Marshawn Lynch famously retired via Twitter during Super Bowl 50, posting a picture of his football cleats hanging from a telephone wire. But after just one year in retirement, the running back known as "Beast Mode" returned for a second NFL act, spending two seasons with the Raiders. Lynch was then called back into action late in the 2019 season, when the Seahawks suffered season-ending injuries to their top-two running backs. In three games, Lynch rushed for four touchdowns while helping Seattle advance to the second round of the playoffs.
On Monday night, Lynch opened the door to a possible third act with Seattle, telling ESPN's Scott Van Pelt that his agent has been in communication with the Seahawks.
"Well, it's almost on that 'expect the unexpected,'" said Lynch, who turned 34 years old on April 22. "But just as far as right now, what I do know is, Imma keep it solid. My agent [Doug Hendrickson] has been in talks with Seattle, so like I said, we'll see what happens. If it works out and I get back up there, it is what it is. And if not, s---, I'm lookin' good. So I ain't really trippin' too much."
Chris Carson and Rashaad Penny, the Seahawks' top two running backs last season, were playing as well as any running back duo in football heading into the final month of the 2019 regular season. A week after Penny rushed for a season-high 129 yards and a score in Seattle's Week 12 win over the Eagles, he and Carson amassed 216 total yards and three touchdowns in the Seahawks' 37-20 win over Minnesota the following week on "Monday Night Football."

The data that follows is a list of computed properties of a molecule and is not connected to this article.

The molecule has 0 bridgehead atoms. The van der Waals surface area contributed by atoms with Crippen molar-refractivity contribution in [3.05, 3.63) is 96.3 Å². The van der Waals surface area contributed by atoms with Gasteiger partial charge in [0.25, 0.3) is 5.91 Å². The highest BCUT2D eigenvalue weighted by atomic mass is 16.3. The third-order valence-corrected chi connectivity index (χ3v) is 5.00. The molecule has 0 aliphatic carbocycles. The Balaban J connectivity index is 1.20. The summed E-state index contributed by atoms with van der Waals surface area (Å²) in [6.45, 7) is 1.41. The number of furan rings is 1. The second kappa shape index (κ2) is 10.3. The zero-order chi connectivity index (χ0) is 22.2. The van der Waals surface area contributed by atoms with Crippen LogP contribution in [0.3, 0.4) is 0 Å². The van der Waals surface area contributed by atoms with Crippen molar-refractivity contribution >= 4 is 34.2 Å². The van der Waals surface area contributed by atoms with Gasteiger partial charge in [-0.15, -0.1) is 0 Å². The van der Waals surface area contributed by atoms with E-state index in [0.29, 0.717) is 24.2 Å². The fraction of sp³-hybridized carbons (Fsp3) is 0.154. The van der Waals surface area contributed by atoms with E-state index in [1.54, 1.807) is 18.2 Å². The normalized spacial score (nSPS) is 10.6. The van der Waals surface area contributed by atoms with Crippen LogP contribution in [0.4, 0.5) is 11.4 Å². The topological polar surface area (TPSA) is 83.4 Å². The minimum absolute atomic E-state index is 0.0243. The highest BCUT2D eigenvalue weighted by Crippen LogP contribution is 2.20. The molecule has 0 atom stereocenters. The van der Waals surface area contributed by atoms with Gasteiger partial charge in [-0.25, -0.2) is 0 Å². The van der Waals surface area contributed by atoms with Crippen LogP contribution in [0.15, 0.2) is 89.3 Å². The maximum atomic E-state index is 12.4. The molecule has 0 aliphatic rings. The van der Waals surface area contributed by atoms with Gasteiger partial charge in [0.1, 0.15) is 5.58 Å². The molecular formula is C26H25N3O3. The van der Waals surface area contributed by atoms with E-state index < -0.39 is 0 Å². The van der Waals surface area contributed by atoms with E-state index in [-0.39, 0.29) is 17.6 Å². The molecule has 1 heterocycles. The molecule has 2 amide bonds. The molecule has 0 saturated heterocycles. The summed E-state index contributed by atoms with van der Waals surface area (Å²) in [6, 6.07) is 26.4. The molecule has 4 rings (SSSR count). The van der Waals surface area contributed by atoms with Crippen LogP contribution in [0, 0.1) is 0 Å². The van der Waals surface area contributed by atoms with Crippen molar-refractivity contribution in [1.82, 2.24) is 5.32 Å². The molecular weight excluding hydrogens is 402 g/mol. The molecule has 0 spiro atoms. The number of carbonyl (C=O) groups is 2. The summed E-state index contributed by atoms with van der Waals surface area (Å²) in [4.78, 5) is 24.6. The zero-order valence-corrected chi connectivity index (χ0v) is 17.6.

The Seahawks lost both running backs for the year over the final month of the regular season. Penny suffered an ACL tear plus additional damage to his knee during Seattle's Week 14 loss to the Rams. Carson, the Seahawks' leading rusher last season with 1,230 yards and seven touchdowns, sustained a hip injury during the team's Week 16 loss to the Cardinals. The injuries to Carson and Penny contributed to the Seahawks' 1-3 record during the final month of the season that dropped them to the fifth seed in the NFC playoffs.
With Carson and Penny on the shelf, head coach Pete Carroll and the Seahawks turned to Lynch and Travis Homer. The duo put up an effective stat line during the team's 26-21 loss to the 49ers in Week 17, combining to rush for 96 yards and a score on 22 carries. While Lynch scored a touchdown in his first game in 14 months, Homer, a sixth-round pick who earned his stripes on special teams, rushed for a season-high 62 yards on 10 carries. He also caught all five of his targets for 30 yards, earning the praise of Carroll.
"We totally expected that (type of performance) from him, and that's all he's ever done," Carroll said of Homer, who possesses a physical running style despite being just 5-foot-10 and 202 pounds. "He's never been anything but full speed. He's 1000% full speed every time he gets the ball in his hands or chases a punt or whatever he does in special teams. He's been really true to who he is."
While Seattle is optimistic that Carson will be back for the start of the season, general manager John Schneider recently said that Penny may miss the start of the 2020 campaign. The Seahawks did add to their backfield during the draft, selecting former University of Miami running back DeeJay Dallas in the fourth round.
Lynch, the 12th overall pick in the 2007 draft, is currently 29th on the NFL's all-time career rushing list with 10,413 yards. He's 16th all-time with 85 touchdown runs after leading the league in that department in 2013 and in 2014. Lynch was instrumental in Seattle's back-to-back Super Bowl runs during that span, rushing for 2,563 yards and 25 touchdowns while helping the Seahawks capture their first Super Bowl title at the end of the 2013 season.